Book Review - Organisational Psychology by Edgar H. Schein
Excerpt: He recovers, however, in his review of formal and informal groups in organizations. Schein’s discussion of informal groups is particularly convincing, arguing that these informal groups arise out of formal factors. He cites striking correlations between informal association and structural factors that include direction of doorways and geographic distance of desks. Long before Google bribed its engineers to stay on campus with a myriad of perks, the field of organizational psychology knew the importance of designing physical facilities to maximize probability of interaction. The discussion on cliques – horizontal, vertical and mixed / random – is also highly informative for managers and aspiring theorists seeking to facilitate informal “communities of practice.”
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Academic Essay - Knowledge as Competitive Advantage
Excerpt: In general, we find that knowledge which is possessed alone tends to be a weak source of competitive advantage, with the main exception of explicit-group knowledge (especially that which enjoys legal protections). Knowledge which is held by individuals can walk away from the firm on two feet, or otherwise accrues benefits to the owner rather than the firm. Knowledge that is easily codified and transferred tends to ‘leak’ away (Brown and Duguid 2001), especially in this era of digitization. Knowledge that is, in its essence, rules for behaviour offers trivial advantage next to the constantly negotiated practice of such knowledge. As Brown and Duguid notes, knowledge without the context of practice and social learning is only a tool, and one that could potentially even fossilize into a competitive disadvantage (Hamel and Prahalad 1994).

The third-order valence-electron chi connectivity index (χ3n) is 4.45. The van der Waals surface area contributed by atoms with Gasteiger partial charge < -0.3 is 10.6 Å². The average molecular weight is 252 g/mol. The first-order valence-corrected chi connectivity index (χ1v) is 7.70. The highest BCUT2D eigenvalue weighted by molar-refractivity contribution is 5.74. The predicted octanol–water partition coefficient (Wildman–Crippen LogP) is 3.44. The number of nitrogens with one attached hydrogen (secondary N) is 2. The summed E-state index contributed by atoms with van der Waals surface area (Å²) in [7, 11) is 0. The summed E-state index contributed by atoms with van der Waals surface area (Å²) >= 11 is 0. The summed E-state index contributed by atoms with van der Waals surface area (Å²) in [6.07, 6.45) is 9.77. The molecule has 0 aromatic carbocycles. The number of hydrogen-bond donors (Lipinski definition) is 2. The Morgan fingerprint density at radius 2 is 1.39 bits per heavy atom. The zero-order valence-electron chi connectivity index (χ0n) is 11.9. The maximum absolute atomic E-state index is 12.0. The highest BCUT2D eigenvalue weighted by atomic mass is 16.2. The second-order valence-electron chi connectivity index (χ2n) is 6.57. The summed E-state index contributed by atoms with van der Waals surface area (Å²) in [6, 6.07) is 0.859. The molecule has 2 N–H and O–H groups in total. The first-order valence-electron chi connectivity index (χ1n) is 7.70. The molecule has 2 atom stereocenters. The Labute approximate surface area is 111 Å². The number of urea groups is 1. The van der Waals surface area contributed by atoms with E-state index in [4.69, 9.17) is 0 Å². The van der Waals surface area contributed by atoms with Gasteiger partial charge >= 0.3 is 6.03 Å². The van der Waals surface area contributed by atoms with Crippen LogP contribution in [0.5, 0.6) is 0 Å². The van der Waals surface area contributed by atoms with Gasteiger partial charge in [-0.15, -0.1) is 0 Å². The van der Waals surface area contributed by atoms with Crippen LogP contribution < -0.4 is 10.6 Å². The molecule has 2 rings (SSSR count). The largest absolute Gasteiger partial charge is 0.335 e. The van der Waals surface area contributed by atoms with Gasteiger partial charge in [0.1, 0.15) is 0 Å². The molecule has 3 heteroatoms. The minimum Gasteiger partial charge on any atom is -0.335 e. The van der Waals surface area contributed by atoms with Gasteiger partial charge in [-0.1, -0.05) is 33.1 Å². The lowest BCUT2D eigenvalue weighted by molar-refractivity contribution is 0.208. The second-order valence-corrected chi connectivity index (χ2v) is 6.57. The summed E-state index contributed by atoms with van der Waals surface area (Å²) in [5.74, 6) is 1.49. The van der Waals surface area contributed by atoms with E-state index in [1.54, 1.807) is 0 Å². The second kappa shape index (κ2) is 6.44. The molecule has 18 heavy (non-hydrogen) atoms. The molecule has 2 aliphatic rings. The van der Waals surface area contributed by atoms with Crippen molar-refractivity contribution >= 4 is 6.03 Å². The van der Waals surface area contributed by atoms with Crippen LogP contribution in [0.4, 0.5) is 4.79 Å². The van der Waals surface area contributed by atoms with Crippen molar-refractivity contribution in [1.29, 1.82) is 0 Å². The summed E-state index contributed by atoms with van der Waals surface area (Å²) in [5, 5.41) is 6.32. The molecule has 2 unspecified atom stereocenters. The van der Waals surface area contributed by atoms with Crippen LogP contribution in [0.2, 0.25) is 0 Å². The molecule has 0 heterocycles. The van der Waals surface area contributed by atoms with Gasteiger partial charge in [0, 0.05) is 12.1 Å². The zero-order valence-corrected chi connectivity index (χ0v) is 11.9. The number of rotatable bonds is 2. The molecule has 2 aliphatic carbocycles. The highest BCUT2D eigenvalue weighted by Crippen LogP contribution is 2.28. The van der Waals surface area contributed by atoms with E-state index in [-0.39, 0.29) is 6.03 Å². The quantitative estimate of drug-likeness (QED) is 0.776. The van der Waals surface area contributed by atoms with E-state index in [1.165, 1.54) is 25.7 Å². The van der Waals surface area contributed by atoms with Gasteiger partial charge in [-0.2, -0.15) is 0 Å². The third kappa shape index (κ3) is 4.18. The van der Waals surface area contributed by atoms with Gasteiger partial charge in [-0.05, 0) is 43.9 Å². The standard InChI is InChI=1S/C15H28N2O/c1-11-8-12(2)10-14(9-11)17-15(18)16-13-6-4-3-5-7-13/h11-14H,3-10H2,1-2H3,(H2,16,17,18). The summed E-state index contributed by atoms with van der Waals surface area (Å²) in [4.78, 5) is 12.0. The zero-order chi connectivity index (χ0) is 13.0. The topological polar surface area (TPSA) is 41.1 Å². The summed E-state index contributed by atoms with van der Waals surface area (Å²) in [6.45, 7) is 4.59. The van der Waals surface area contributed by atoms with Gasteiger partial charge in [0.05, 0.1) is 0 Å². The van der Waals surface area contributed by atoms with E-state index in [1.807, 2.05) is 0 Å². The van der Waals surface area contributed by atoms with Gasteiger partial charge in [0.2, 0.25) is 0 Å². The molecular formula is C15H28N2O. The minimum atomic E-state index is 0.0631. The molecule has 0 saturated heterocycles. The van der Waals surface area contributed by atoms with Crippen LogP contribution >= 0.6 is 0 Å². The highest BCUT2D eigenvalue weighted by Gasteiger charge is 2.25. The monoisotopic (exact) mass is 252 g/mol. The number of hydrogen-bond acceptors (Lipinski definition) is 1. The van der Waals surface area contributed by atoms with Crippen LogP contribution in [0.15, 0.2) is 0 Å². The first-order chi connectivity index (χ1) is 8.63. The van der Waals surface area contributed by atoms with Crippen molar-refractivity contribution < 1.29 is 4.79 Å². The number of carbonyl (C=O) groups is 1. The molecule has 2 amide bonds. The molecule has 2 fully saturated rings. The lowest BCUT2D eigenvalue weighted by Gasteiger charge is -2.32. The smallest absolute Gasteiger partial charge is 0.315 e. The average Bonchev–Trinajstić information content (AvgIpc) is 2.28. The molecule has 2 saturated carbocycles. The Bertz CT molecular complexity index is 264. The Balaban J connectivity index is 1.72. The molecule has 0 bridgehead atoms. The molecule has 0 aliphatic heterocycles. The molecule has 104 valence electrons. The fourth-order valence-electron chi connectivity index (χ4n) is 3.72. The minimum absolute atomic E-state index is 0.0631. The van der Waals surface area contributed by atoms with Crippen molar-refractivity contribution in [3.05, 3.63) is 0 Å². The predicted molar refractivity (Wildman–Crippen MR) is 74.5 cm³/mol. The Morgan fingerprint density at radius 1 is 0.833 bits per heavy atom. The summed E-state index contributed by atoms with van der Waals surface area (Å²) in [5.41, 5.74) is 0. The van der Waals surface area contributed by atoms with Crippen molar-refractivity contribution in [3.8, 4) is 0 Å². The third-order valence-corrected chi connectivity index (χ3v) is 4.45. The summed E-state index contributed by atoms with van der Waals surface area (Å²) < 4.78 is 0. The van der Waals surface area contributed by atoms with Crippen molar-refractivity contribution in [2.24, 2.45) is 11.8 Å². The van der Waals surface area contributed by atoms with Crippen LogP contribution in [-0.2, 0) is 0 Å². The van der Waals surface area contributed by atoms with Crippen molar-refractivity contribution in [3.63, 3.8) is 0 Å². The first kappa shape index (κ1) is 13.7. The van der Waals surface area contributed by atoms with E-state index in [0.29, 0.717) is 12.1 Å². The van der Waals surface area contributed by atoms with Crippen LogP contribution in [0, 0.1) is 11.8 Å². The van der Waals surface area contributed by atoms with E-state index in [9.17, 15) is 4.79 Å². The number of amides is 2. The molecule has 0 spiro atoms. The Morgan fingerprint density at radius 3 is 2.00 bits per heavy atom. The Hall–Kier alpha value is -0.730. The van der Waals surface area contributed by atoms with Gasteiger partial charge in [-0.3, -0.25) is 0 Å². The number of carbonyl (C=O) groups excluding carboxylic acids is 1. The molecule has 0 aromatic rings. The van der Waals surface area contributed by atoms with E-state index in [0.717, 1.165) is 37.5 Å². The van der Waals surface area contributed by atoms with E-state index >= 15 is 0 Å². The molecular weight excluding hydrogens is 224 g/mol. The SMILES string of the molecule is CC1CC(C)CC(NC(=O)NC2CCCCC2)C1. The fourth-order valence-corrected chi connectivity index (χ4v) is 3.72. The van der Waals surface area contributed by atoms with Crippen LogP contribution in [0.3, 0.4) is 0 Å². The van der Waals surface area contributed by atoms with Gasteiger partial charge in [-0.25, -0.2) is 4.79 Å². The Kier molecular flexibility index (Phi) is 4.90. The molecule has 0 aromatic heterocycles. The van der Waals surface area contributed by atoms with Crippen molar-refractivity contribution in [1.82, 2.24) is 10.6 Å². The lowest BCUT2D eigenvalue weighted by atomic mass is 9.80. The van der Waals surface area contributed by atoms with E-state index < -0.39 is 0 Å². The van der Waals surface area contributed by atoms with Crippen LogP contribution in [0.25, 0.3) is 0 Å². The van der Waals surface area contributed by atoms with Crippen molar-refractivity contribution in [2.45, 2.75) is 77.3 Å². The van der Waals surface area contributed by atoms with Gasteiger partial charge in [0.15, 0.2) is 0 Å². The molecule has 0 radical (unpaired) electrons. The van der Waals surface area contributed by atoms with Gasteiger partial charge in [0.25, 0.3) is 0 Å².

Academic Essay - The Community Approach to Managing Knowledge
Excerpt: Assessing the value of the community approach from a management perspective has historically been a stumbling block to focused adoption. As Duguid (2005) has noted, skepticism around the reality of tacit knowledge as an irreducible and distinct form of knowledge has led to a corollary skepticism about the real value of communities of practice. If one did believe that all knowledge could be reduced to the explicit, then the incremental cost associated with this ‘social endeavor’ (Duguid 2005: 2) seems somewhat inexplicable. However, if one does acquiesce to the wealth of social science literature on tacit knowledge (Polanyi 1966, Cook and Brown 1999, et al), as we do, then the business case is far more convincing.
Academic Essay - Organisational Development in Non-Western Cultures
Excerpt: The human genome shows that human beings share over 99% of their genome sequences (“Human Genome Information Project” 2010). It should not be surprising that we share a number of biologically driven motivations as well. These motivations drive our value set, some of which have been shown to be universal...Despite this striking commonality in shared values, Hofstede (2002) has noted that conceptions of business are “part of national value systems, which belong to national cultures.” He finds significant differences between nations on five cultural value dimensions of Power Distance, Uncertainty Avoidance, Individuality, Masculinity and Long-Term Orientation. China, for instance, has a high power distance, meaning that the culture is relatively accepting of unequal distribution of power. This implies a preference for more formal organization and centralized hierarchy than, say, the United States. These more formal cultures tend towards high-context communications, meaning that most information conveyed is contextualized in the person and manner of conveyance rather than explicit coding.